Saturday, September 10, 2011

The Most Gratifying Thing in My Business

A couple weeks ago two young people from DNL got married on an absolutely beautiful Sunday afternoon. Michael, who manages our finance department, and Allie, who is a talented goldsmith and jeweler in our production department, met at work, had a wonderful year and a half long courtship, and then were married in one of the most beautiful and idyllic ceremonies I've ever had the honor of being invited to. The wedding, and reception afterword, was one that was filled with happiness, love between family and friends, and good-natured fun which was best represented by the absolute joy on Michael and Allie's faces. They were kind enough to mention me in their little speech at the reception, and I felt a great sense of pride and fulfillment that I could be mentioned as part of the catalyst that brought these two great kids together.

Diamond Nexus, the company, is in its seventh year now, and in that time we've seen three weddings between people that met in the company and at least eight babies being born to our staff that I can think of. I love when our "DNL moms" bring their babies in and show them off around the office for the first time.

There are many goals that we have in business: Growth, profitability, competitive advantage, and others, but the thing that, probably more than anything else, brings me happiness at this stage in my life and career are these little moments of happiness and family-connection that I feel with my DNL tribe . One of the things I'm most sorry about in my life is that I do not have children. Watching these young, talented, people at DNL grow and succeed and launch lives and families of their own is tremendously gratifying and moving for me.

Michael and Allie, I wish you many, many years of happiness, joy and accomplishment. I hope that, not too long from now, I'll have an opportunity to bounce another "DNL baby" in my arms!

Sunday, January 30, 2011

How To Grow A Business-Interlude 1. Be Crazy About How You Take Care Of Your Customers.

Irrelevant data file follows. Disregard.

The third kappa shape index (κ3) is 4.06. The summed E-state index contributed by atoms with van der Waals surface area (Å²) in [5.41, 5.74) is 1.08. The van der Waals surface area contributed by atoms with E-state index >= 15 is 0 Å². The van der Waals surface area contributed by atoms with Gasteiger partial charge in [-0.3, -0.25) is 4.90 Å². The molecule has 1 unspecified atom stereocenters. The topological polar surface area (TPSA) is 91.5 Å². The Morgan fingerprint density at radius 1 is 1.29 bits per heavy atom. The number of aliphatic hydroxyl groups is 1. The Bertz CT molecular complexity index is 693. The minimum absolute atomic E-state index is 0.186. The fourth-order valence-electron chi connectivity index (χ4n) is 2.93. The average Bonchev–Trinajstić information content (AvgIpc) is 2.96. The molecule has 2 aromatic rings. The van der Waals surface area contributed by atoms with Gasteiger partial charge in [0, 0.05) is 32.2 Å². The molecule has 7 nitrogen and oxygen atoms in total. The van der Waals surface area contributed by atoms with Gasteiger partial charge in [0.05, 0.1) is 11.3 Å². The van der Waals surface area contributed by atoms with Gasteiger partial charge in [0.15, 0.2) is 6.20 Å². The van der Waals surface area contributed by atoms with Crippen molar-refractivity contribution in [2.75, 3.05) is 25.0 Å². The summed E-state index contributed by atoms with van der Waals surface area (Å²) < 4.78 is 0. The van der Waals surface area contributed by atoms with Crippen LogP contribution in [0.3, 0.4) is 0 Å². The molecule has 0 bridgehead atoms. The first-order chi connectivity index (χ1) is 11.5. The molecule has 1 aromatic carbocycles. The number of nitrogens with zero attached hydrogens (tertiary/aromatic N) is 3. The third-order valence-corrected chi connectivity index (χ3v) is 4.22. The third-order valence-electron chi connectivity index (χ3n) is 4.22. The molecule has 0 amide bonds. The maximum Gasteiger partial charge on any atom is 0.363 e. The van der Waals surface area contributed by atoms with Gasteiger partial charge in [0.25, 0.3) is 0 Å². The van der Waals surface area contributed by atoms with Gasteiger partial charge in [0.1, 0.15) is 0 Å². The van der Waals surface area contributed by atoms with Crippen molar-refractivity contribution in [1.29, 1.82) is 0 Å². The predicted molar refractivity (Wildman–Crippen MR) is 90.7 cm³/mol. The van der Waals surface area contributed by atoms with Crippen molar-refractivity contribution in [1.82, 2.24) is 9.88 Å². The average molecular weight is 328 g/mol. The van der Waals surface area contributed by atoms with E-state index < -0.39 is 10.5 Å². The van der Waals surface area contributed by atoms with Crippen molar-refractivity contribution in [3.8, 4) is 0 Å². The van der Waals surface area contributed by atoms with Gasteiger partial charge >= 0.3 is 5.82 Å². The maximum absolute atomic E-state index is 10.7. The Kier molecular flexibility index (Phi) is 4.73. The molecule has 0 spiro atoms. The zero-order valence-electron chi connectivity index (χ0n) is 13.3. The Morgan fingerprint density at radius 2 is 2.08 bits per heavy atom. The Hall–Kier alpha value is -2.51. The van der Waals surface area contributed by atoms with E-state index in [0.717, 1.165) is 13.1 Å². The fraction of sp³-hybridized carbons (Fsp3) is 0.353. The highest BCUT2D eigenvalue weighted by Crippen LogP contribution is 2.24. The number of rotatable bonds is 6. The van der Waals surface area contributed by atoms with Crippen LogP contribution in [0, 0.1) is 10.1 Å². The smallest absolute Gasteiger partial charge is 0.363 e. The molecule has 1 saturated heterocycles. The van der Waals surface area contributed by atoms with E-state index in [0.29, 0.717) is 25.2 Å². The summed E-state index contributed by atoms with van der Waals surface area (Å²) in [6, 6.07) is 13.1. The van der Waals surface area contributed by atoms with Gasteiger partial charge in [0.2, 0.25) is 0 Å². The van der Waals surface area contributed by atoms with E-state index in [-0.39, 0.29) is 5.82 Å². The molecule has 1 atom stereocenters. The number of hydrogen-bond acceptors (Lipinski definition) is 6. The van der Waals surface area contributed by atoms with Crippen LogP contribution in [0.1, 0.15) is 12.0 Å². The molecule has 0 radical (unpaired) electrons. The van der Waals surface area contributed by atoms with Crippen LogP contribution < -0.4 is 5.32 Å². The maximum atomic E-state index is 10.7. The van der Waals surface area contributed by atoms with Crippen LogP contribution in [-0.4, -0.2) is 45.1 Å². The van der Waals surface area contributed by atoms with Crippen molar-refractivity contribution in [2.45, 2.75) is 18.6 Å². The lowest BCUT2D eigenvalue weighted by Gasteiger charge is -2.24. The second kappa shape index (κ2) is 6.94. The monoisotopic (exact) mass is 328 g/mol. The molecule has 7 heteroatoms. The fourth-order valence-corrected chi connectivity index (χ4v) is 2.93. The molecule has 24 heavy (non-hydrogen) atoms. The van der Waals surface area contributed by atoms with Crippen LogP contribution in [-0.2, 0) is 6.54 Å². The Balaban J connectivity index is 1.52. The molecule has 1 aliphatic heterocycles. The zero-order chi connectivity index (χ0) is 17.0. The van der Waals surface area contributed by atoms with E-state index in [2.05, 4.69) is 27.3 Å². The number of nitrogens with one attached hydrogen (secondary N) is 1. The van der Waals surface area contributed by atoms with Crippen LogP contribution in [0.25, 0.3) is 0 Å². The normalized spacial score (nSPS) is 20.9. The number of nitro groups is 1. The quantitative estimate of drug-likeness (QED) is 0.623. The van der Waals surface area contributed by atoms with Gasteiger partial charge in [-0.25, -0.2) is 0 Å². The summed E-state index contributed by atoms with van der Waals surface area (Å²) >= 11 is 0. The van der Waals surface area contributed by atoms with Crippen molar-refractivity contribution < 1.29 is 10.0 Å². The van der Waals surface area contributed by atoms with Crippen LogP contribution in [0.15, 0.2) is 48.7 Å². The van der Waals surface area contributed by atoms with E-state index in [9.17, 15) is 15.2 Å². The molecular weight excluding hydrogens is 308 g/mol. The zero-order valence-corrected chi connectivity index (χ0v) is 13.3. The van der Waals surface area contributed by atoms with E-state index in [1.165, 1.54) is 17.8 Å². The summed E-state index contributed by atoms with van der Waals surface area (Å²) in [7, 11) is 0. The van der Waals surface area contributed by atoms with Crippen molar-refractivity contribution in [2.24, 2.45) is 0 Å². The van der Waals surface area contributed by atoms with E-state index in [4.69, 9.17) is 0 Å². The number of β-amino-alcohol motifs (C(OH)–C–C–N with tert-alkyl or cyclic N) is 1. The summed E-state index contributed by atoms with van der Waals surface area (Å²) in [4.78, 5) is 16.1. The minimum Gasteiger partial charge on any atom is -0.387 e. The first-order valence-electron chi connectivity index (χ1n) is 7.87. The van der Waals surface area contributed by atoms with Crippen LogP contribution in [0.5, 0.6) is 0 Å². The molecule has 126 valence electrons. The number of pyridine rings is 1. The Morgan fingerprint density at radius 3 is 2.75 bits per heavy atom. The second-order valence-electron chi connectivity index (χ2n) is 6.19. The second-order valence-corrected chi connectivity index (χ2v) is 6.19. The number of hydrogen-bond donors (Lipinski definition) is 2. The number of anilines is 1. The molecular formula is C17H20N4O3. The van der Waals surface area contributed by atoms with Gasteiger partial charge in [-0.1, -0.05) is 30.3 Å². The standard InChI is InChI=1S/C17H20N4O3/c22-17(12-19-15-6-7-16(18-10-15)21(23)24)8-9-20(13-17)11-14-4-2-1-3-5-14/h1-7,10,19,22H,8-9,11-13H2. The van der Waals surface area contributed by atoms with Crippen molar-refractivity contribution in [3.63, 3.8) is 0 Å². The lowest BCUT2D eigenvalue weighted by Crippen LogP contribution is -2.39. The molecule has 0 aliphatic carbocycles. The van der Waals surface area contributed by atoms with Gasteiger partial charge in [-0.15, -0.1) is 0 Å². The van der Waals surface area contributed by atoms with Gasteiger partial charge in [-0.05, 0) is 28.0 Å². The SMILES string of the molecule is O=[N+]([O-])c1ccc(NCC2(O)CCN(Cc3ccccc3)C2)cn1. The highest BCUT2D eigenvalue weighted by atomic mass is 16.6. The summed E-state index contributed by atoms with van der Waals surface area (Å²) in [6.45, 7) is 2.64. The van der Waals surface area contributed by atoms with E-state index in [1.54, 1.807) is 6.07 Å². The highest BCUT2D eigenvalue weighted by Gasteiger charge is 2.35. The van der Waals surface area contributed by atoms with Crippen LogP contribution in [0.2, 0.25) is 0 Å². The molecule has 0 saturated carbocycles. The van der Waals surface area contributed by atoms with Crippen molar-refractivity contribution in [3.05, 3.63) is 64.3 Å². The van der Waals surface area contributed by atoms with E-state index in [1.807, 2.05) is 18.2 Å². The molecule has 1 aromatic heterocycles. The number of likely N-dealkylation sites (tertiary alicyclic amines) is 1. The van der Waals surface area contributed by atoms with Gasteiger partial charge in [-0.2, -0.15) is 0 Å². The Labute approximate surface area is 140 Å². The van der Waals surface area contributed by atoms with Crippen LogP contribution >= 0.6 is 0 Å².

I grew up in business. My father was a serial entrepreneur and his lifelong dream was to build a business and run his own show. He never achieved the really big, breakthrough success that I think he desired, but he did okay. He was also one of the kindest, gentlest men one could ever meet, and he was truly loved by those who knew him, but that's a story for another time.

He had a lot of ups and downs in his business career but the one thing he could always count on was customer loyalty the likes of which is rarely seen today. My dad died when he was 72 years old, and he was still running his business right up to that last day. He had customers that were still active who had been with him nonstop for 40 years. You don't get that kind of loyalty without some pretty incredible level of dedication to customer service.

Friday, January 14, 2011

DNL Holiday Party - Whoa.

Planet DNL is rarely a dull place, and that was proven again at the 2010 Holiday Party, the latest in a long line of crazy DNL blowouts! Another amazing record year is always an excuse for some over-the-top behavior, and the party didn't disappoint. Our people work their butts off, and I love to see them relax and party the same way. We took over the entire Stonefly Brewery club and packed it wall to wall with DNL'ers and our guests. We actually ran them out of tequila, another proud DNL moment!

Check out the great video:

Sunday, January 9, 2011

Hard To Come Up With Enough Ways To Say Thank You

2010 is in the books, and it's been another amazing year. Like every business in America, DNL was faced with the worst economy in two generations. In 2009 and 2010 the jewelry industry contracted at a rate that hasn't been seen since the Great Depression. Literally thousands of small local jewlers, as well as some of the biggest names in the industry simply went out of business and dissapeared. Early in the year I challenged our team to figure out a way for us to grow the business regardless of the economic climate. I believe that this down economy is not just a short-term phenomenon, but a systemic change in the US and world economies. Until the incredibly complex and overwhelming problems of massive global sovereign debt work themselves through, we will continue to only see short-term "bubbles" of prosperity.